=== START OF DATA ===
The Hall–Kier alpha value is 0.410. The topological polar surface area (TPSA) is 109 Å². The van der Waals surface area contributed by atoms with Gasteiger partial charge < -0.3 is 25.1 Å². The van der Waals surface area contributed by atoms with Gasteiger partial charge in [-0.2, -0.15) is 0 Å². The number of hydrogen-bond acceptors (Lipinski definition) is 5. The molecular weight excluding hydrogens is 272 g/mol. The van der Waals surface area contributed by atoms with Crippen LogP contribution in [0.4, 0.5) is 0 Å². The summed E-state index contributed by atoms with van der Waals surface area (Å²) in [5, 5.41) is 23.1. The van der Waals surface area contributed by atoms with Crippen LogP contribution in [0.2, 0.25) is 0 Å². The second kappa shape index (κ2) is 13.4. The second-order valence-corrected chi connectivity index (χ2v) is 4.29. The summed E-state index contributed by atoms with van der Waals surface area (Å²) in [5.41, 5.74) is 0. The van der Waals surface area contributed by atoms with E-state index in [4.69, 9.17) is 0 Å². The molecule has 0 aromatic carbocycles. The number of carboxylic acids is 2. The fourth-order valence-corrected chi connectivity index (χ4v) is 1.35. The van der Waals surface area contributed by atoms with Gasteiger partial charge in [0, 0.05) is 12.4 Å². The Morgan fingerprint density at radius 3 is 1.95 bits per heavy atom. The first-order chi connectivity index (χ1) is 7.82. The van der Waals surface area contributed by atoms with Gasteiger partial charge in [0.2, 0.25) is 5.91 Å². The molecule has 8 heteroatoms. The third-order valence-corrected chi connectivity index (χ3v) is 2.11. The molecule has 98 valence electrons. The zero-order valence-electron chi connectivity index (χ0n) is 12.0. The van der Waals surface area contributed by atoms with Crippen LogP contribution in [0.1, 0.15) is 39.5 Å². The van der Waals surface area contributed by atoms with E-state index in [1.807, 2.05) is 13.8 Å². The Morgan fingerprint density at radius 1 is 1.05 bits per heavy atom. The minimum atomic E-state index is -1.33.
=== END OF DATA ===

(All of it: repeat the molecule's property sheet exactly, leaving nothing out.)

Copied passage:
The Hall–Kier alpha value is 0.410. The topological polar surface area (TPSA) is 109 Å². The van der Waals surface area contributed by atoms with Gasteiger partial charge < -0.3 is 25.1 Å². The van der Waals surface area contributed by atoms with Gasteiger partial charge in [-0.2, -0.15) is 0 Å². The number of hydrogen-bond acceptors (Lipinski definition) is 5. The molecular weight excluding hydrogens is 272 g/mol. The van der Waals surface area contributed by atoms with Crippen LogP contribution in [0.4, 0.5) is 0 Å². The summed E-state index contributed by atoms with van der Waals surface area (Å²) in [5, 5.41) is 23.1. The van der Waals surface area contributed by atoms with Crippen LogP contribution in [0.2, 0.25) is 0 Å². The second kappa shape index (κ2) is 13.4. The second-order valence-corrected chi connectivity index (χ2v) is 4.29. The summed E-state index contributed by atoms with van der Waals surface area (Å²) in [5.41, 5.74) is 0. The van der Waals surface area contributed by atoms with E-state index in [4.69, 9.17) is 0 Å². The molecule has 0 aromatic carbocycles. The number of carboxylic acids is 2. The fourth-order valence-corrected chi connectivity index (χ4v) is 1.35. The van der Waals surface area contributed by atoms with Gasteiger partial charge in [0, 0.05) is 12.4 Å². The Morgan fingerprint density at radius 3 is 1.95 bits per heavy atom. The first-order chi connectivity index (χ1) is 7.82. The van der Waals surface area contributed by atoms with Gasteiger partial charge in [0.2, 0.25) is 5.91 Å². The molecule has 8 heteroatoms. The third-order valence-corrected chi connectivity index (χ3v) is 2.11. The molecule has 98 valence electrons. The zero-order valence-electron chi connectivity index (χ0n) is 12.0. The van der Waals surface area contributed by atoms with Crippen LogP contribution in [0.1, 0.15) is 39.5 Å². The van der Waals surface area contributed by atoms with E-state index in [1.807, 2.05) is 13.8 Å². The Morgan fingerprint density at radius 1 is 1.05 bits per heavy atom. The minimum atomic E-state index is -1.33.